If you keep a list of the birds you see each year, yesterday gave you a First Bird of 2018.
Mine was a blue jay.
He received this honor because I decided not to count the birds I heard but did not see. This ruled out the house sparrows cheeping in my neighbor's evergreen. I didn't even look for them.
Perhaps this was cheating. If I'd heard an owl I would have counted it. However, I don't have to stretch the rules to pick a First Best Bird of 2018.
Yesterday afternoon I joined the Botanical Society of Western PA's annual New Year's Day Hike. Twelve of us braved the 10o F weather at Irwin Road in North Park, led by Richard Nugent. (He's the tall man in the brown coat. I'm in the photo, too, but which one?)
We walked to the old homestead to see the Ozark witch hazel that we visit every year. At the top of the hill was a small flock of birds eating wild grapes, multiflora rose hips and oriental bittersweet. Among them was my First Best Bird of 2018 -- a hermit thrush.
What was your First Bird of 2018? Do you have a Best one?
(photo credits: blue jay by Cris Hamilton, hike photo from June Bernard, hermit thrush by Chuck Tague)
In fall and winter you've probably heard large flocks of European starlings (Sturnus vulgaris) having loud conversations in thick trees or bushes. Then suddenly the flock falls silent and takes off.
Here's a good audio example: Listen for 53 seconds to a lot of noisy chatter. Then the birds fall silent and you hear them take off in a whoosh. (If you don't want to wait 53 seconds, click in the middle of the audio bar after it starts rolling.)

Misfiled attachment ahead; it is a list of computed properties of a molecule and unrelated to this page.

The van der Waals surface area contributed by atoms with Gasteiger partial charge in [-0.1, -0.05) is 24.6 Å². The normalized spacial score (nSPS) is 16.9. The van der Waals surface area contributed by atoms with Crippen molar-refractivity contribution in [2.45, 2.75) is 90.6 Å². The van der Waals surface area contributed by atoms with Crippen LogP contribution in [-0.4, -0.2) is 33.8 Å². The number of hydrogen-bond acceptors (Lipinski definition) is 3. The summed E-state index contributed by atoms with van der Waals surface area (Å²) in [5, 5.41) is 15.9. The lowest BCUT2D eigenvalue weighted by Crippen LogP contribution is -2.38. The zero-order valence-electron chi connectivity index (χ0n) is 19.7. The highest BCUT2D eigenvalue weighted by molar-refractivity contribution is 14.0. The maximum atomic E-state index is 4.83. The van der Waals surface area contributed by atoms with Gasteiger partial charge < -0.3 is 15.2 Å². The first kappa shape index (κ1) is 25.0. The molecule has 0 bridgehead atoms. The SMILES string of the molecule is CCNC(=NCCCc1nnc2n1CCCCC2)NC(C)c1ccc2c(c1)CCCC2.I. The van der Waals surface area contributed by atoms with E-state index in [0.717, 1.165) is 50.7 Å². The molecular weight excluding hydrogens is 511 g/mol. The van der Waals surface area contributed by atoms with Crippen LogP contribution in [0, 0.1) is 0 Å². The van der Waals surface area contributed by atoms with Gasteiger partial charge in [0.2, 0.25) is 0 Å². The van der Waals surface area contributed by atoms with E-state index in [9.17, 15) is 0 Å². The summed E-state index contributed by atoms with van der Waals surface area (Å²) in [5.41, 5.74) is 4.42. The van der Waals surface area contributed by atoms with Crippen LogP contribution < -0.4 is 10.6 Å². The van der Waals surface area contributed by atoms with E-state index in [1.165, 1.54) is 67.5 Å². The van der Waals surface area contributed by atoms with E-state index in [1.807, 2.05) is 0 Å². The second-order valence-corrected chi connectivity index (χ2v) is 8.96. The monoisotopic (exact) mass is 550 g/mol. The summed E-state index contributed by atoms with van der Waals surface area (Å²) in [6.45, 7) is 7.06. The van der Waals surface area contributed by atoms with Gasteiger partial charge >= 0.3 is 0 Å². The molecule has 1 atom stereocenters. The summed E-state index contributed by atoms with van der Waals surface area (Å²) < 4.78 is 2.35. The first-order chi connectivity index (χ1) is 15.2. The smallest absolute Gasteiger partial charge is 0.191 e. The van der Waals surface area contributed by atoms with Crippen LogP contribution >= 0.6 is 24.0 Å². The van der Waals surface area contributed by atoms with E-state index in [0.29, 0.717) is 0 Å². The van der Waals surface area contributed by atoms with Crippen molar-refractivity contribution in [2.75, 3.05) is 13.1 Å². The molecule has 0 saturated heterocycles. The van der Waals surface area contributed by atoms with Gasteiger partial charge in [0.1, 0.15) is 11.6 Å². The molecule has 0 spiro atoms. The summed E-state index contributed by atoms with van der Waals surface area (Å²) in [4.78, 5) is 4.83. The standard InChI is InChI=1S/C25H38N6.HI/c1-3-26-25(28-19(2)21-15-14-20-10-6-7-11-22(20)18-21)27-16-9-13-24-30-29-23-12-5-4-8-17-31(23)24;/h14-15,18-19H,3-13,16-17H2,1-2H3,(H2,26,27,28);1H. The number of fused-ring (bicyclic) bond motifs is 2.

What signal do starlings use to trigger their escape? Is it an audio cue? Or is it visual?
I'm sure you've seen starlings fly away to avoid a predator. Have you heard their warning signal?
Over the years I've noticed that European starlings (Sturnus vulgaris) make a spitting sound just before they flee. Sometimes only one or two birds call the alarm, a sharp note repeated three or more times. It sounds like this.
When I look for the reason they're making the sound, I always see a hawk in the air. I've learned to look for a raptor when I hear that sound.
The starlings must be saying, "Danger From The Air!"
(photo of starling flock by Pat Gaines on Flickr; click on the image to see the original. Recording of common starling (Sturnus vulgaris) by Toon Jansen at xeno-canto #XC393749)
This fall migrating mockingbirds came back to town to spend the winter.
Northern mockingbirds (Mimus polyglottos) were a southern species that now nest as far north as southern Canada. In autumn the birds move south and some decide that Pittsburgh is as far as they need to go. New arrivals immediately set up territory and warn off other mockingbirds by singing, "Mine, Mine, Mine."
The songs are pretty, and pretty confusing because mockingbirds mimic other species. For instance, this Xeno Canto recording by Joshua Stevenson has an American robin sound at 0:11. No it's not a robin.
When I walk around my neighborhood this month I hear 15 different songs but they come from only two locations. Two mockingbirds are "dueling" from opposite sides of Magee Field, the only birds singing in November.